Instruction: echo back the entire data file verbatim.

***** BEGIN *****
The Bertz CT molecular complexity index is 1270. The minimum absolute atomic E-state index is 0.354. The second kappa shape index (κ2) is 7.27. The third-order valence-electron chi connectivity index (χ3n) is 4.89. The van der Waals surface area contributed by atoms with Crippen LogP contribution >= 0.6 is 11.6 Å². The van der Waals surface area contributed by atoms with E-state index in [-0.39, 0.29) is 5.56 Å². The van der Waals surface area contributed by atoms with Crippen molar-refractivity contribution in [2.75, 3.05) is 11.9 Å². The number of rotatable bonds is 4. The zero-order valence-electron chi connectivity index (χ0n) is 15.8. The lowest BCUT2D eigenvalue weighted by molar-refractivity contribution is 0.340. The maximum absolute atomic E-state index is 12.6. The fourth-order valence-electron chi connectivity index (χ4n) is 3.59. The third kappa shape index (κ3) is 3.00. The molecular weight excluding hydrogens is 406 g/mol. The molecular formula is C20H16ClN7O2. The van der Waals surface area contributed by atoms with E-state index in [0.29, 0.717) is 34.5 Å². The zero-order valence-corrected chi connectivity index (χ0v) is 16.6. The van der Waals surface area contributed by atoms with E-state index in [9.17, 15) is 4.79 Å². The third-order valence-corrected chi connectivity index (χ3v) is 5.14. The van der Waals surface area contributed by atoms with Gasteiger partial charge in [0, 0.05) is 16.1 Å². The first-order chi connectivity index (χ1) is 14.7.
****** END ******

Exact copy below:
The Bertz CT molecular complexity index is 1270. The minimum absolute atomic E-state index is 0.354. The second kappa shape index (κ2) is 7.27. The third-order valence-electron chi connectivity index (χ3n) is 4.89. The van der Waals surface area contributed by atoms with Crippen LogP contribution >= 0.6 is 11.6 Å². The van der Waals surface area contributed by atoms with E-state index in [-0.39, 0.29) is 5.56 Å². The van der Waals surface area contributed by atoms with Crippen molar-refractivity contribution in [2.75, 3.05) is 11.9 Å². The number of rotatable bonds is 4. The zero-order valence-electron chi connectivity index (χ0n) is 15.8. The lowest BCUT2D eigenvalue weighted by molar-refractivity contribution is 0.340. The maximum absolute atomic E-state index is 12.6. The fourth-order valence-electron chi connectivity index (χ4n) is 3.59. The third kappa shape index (κ3) is 3.00. The molecular weight excluding hydrogens is 406 g/mol. The molecular formula is C20H16ClN7O2. The van der Waals surface area contributed by atoms with E-state index in [0.29, 0.717) is 34.5 Å². The zero-order valence-corrected chi connectivity index (χ0v) is 16.6. The van der Waals surface area contributed by atoms with E-state index in [9.17, 15) is 4.79 Å². The third-order valence-corrected chi connectivity index (χ3v) is 5.14. The van der Waals surface area contributed by atoms with Gasteiger partial charge in [0, 0.05) is 16.1 Å². The first-order chi connectivity index (χ1) is 14.7.